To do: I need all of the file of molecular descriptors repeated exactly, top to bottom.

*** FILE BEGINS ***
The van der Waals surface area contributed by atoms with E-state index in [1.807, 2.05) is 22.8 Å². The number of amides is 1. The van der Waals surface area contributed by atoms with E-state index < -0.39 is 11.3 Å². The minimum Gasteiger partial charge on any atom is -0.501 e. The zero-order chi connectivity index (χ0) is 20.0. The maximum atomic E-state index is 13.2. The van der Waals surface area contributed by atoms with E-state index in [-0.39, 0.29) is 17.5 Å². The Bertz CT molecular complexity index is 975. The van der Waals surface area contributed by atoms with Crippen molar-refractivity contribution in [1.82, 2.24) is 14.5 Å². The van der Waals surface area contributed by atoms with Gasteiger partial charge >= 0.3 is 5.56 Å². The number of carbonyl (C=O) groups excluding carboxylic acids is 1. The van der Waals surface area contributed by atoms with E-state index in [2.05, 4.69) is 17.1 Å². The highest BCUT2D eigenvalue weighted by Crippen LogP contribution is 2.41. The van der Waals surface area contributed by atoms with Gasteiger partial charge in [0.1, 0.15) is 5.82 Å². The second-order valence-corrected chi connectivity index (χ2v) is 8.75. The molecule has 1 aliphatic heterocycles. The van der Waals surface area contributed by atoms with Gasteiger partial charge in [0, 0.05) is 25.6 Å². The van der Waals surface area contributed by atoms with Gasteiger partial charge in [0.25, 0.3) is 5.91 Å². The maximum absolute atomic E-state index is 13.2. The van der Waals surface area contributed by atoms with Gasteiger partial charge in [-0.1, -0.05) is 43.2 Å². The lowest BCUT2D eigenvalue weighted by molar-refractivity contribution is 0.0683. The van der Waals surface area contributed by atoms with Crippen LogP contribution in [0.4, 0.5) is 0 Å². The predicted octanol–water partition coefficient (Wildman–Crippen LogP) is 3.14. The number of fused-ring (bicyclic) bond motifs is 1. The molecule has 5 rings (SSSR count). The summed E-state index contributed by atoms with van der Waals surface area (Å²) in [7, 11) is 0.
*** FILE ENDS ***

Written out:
The van der Waals surface area contributed by atoms with E-state index in [1.807, 2.05) is 22.8 Å². The number of amides is 1. The van der Waals surface area contributed by atoms with E-state index < -0.39 is 11.3 Å². The minimum Gasteiger partial charge on any atom is -0.501 e. The zero-order chi connectivity index (χ0) is 20.0. The maximum atomic E-state index is 13.2. The van der Waals surface area contributed by atoms with E-state index in [-0.39, 0.29) is 17.5 Å². The Bertz CT molecular complexity index is 975. The van der Waals surface area contributed by atoms with Crippen molar-refractivity contribution in [1.82, 2.24) is 14.5 Å². The van der Waals surface area contributed by atoms with Gasteiger partial charge >= 0.3 is 5.56 Å². The number of carbonyl (C=O) groups excluding carboxylic acids is 1. The van der Waals surface area contributed by atoms with E-state index in [2.05, 4.69) is 17.1 Å². The highest BCUT2D eigenvalue weighted by Crippen LogP contribution is 2.41. The van der Waals surface area contributed by atoms with Gasteiger partial charge in [0.1, 0.15) is 5.82 Å². The second-order valence-corrected chi connectivity index (χ2v) is 8.75. The molecule has 1 aliphatic heterocycles. The van der Waals surface area contributed by atoms with Gasteiger partial charge in [0, 0.05) is 25.6 Å². The van der Waals surface area contributed by atoms with Gasteiger partial charge in [0.25, 0.3) is 5.91 Å². The maximum absolute atomic E-state index is 13.2. The van der Waals surface area contributed by atoms with Gasteiger partial charge in [-0.1, -0.05) is 43.2 Å². The lowest BCUT2D eigenvalue weighted by molar-refractivity contribution is 0.0683. The van der Waals surface area contributed by atoms with Crippen LogP contribution in [0.4, 0.5) is 0 Å². The predicted octanol–water partition coefficient (Wildman–Crippen LogP) is 3.14. The number of fused-ring (bicyclic) bond motifs is 1. The molecule has 5 rings (SSSR count). The summed E-state index contributed by atoms with van der Waals surface area (Å²) in [7, 11) is 0.